noun, plural a·muse-bouches, a·muse-bouche.
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Origin of amuse-bouche
Words nearby amuse-bouche
Example sentences from the Web for amuse-bouche
The purpose of art,” Bemelmans once said, “is to console and amuse—myself, and, I hope, others.Madeline’s New York Moment: Ludwig Bemelmans’ Heroine Comes Home|Erin Cunningham|July 8, 2014|DAILY BEAST
A purse can impress and intimidate, bewilder, berate, or amuse.
The Embassy produced a short video in advance of the trip, which, in the spirit of our times, is meant to both inform and amuse.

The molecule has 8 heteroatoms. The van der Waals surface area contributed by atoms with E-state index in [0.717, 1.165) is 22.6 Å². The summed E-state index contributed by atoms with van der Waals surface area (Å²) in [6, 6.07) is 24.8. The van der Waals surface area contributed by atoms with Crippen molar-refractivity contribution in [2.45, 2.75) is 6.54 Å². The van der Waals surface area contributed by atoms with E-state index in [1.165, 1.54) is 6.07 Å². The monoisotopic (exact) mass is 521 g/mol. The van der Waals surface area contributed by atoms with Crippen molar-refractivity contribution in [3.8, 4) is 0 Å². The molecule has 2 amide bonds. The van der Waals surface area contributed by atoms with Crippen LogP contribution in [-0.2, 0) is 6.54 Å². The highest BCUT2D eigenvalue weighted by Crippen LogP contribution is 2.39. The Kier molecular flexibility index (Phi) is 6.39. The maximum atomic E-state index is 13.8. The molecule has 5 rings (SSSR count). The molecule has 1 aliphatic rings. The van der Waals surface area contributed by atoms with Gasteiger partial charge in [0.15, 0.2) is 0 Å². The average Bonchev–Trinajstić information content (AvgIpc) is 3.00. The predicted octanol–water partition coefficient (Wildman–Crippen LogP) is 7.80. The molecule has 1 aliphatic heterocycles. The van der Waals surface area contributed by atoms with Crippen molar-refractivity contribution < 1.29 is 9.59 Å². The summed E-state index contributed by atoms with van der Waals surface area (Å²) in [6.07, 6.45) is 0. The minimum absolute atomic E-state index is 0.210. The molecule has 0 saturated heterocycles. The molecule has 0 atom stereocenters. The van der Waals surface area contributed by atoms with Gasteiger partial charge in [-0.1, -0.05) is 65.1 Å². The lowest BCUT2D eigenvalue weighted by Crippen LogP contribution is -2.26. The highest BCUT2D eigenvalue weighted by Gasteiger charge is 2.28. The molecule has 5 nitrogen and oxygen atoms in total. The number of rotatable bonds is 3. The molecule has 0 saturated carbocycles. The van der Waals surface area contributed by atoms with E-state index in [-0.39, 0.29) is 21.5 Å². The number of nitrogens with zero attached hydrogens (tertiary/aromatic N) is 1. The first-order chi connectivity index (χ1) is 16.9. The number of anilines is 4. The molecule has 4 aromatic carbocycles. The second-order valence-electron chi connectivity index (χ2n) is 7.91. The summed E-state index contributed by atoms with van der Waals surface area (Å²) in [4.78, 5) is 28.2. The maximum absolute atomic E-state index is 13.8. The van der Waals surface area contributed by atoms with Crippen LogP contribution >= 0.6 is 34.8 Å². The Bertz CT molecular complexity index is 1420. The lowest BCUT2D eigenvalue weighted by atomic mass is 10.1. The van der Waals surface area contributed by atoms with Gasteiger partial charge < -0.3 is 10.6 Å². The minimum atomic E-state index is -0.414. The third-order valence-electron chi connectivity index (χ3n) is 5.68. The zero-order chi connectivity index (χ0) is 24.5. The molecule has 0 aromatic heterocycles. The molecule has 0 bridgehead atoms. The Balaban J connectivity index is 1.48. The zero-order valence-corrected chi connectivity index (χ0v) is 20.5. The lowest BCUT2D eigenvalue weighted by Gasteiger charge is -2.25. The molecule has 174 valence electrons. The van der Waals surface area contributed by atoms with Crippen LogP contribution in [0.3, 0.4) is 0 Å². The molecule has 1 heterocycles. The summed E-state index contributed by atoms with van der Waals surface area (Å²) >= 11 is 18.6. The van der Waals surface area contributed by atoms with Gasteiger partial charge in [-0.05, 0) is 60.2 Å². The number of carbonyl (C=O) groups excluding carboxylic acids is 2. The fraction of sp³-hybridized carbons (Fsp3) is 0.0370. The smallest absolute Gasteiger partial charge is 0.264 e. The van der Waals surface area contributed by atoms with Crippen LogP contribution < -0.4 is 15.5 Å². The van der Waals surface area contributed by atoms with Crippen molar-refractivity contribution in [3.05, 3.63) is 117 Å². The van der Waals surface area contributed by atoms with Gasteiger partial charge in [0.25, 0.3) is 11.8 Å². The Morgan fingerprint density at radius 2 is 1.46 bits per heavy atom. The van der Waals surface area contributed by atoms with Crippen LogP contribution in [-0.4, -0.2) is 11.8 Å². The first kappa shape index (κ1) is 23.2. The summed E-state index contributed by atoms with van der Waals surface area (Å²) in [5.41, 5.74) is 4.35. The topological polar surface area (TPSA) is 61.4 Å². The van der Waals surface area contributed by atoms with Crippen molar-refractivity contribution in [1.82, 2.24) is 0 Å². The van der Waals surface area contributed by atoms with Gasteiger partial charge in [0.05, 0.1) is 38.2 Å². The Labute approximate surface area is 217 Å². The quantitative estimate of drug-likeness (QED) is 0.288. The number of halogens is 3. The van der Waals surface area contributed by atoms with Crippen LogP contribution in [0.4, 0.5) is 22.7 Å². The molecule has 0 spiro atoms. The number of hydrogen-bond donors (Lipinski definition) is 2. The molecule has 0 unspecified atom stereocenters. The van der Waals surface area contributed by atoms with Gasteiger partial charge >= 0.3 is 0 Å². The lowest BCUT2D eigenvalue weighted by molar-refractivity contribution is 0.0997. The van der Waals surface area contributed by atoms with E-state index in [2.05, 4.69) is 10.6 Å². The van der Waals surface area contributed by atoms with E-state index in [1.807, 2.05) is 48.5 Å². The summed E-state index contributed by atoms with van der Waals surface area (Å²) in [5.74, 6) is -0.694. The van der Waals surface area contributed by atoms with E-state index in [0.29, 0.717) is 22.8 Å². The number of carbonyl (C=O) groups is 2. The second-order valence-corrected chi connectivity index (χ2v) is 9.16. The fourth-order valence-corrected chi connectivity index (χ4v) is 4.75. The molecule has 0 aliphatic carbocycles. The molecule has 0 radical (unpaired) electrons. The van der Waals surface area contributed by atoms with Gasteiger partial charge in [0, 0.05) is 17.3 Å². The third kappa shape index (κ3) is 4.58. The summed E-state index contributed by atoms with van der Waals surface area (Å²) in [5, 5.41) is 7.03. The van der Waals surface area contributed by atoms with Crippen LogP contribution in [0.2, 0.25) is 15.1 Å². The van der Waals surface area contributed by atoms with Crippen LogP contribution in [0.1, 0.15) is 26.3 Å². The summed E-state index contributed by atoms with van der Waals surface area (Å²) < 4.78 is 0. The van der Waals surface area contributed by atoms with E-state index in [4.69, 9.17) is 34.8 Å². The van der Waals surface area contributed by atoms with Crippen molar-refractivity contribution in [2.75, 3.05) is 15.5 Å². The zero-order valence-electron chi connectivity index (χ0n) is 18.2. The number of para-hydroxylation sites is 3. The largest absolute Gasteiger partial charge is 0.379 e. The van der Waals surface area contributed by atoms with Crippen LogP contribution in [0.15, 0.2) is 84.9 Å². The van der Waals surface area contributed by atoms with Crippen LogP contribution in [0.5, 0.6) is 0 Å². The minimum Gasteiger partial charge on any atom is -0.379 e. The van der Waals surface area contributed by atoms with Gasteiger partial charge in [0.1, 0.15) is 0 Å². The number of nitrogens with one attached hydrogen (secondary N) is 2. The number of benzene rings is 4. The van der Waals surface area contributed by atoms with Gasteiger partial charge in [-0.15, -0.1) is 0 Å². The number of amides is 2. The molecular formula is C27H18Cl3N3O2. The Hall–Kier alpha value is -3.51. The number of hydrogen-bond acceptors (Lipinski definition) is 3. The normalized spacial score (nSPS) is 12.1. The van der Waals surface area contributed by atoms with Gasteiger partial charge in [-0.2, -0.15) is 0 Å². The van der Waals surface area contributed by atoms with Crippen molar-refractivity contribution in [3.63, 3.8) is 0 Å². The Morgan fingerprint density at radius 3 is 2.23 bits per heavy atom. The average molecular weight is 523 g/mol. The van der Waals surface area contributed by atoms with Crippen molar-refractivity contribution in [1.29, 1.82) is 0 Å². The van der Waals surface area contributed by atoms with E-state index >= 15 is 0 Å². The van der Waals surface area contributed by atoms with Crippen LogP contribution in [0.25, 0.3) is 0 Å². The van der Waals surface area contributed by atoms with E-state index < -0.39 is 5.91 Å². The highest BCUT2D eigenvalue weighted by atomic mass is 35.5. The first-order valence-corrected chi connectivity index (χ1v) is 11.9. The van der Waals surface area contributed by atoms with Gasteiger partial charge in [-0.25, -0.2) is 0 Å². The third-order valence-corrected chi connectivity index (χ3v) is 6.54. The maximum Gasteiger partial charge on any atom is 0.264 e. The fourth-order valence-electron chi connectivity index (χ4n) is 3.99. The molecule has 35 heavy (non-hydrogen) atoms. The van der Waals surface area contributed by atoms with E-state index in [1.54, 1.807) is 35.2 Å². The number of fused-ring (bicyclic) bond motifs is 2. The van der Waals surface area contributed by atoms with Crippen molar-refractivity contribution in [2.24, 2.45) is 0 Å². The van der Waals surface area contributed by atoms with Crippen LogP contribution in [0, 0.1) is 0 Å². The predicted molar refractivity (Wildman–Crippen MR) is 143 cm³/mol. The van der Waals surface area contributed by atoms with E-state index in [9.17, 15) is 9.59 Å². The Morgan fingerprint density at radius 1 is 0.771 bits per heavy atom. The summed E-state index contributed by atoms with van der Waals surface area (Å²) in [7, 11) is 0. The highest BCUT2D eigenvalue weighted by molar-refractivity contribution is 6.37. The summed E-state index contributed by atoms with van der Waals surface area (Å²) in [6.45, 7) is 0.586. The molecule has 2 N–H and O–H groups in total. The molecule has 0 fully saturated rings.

His masters would then amuse themselves by pelting him with bones.
Beauty can't amuse you, but brainwork—reading, writing, thinking—can.
It did not amuse me, nor, so far as I could discern, was Monsieur de Tressan greatly taken with it.St. Martin's Summer|Rafael Sabatini
Mais c'est chose digne de memoire que cet homme mourant avoit touiours le sacr nom de Iesvs en la bouche.
You think that if a man's charming, that's the end of him, and that all he's good for is to amuse a few old ladies at a tea party.First Plays|A. A. Milne
When he was in a good humour he used to amuse himself by saying, 'It's the first time a pipe has changed into a shoe.'Honey-Bee|Anatole France
Ce gage d'amitié plus qu'un autre me touche: Un serrement de main vaut dix serments de bouche.Friend Mac Donald|Max O'Rell